After the Special court in Gujarat pronounced a historical judgment giving death sentence to 38 persons, Jamiat Ulama-e-Hind has promised to fight cases of the convicts to save their lives. “Jamiat Ulama-e-Hind will hire noted criminal lawyers of the country to save the accused from hanging and will fight their cases firmly.” a statement from the organization said.
Jamiat Ulama-e-Hind has made it clear that an appeal will be made in the High Court against the conviction of 49 convicts in the 2008 Ahmedabad blasts case. They will be provided the best lawyers.
Reacting to the verdict given by the court, Jamiat Ulama-e-Hind President Maulana Arshad Madani, promised to fight to save the lives of the convicts. “Jamiat Ulama-e-Hind will hire renowned criminal lawyers of the country to save the accused from hanging and will fight their cases firmly, “he said.
Maulana Madani also said that there are many instances in which lower courts had given judgements that higher courts later overturned. Madani said, “A prime example is the case of Akshardham temple attack, in which the trial court had sentenced three persons to death and four to life imprisonment. The Gujarat High Court had also upheld the decision. But when the matter reached the Supreme Court, all these convicts were acquitted with respect.”
For the first time, 38 were hanged together. On February 8, the court found 49 people guilty and acquitted 28 others in the 2008 bombings case. The verdict and punishment came 14 years after the incident. Fifty-six people were killed, and over 200 were injured in the blasts. This is the first time so many convicts have been given the death penalty collectively in the same case.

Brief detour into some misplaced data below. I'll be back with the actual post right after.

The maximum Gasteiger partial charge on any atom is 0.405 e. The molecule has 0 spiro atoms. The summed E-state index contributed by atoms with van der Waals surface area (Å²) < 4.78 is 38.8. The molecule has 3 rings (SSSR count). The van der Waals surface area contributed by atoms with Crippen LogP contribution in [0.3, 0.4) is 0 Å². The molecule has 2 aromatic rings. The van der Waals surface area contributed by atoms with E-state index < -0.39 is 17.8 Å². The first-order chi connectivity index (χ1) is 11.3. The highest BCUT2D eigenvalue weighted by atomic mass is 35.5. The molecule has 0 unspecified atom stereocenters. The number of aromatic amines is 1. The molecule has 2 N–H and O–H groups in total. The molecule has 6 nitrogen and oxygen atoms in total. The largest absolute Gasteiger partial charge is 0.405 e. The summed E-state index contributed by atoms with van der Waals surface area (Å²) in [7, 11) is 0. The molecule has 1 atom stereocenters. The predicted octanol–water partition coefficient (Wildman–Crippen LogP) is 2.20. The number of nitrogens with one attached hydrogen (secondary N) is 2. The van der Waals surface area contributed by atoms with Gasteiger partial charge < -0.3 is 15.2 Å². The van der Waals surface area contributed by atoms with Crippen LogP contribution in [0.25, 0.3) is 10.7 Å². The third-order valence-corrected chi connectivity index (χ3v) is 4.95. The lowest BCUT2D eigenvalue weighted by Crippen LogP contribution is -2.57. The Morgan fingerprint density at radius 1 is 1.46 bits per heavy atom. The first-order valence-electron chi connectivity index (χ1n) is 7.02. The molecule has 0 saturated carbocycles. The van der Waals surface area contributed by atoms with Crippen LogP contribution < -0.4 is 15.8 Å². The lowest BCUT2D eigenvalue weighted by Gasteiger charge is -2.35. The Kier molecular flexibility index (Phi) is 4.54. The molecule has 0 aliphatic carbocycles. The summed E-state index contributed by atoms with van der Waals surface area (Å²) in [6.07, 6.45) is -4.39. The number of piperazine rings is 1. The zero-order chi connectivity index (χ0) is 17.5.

The lawyers said they would move the Gujarat High Court to appeal against the verdict given to them by a special court. In the matter, 38 persons have been awarded death sentences, and the rest have been sentenced to life imprisonment.
H.M.Shaikh, one of the defence lawyers, said the court should not have passed judgement on the basis of mere circumstantial evidence and statements of some of the convicts. “The judgment is spread over 7,000 pages and is yet to be provided to us,” the lawyer said.
He added that they want to study the verdict and work out their future legal plan. Another defence lawyer, Khalid Shaikh, pleaded for mercy for his clients. “We expected the court to show leniency and give less harsh punishment,” he said.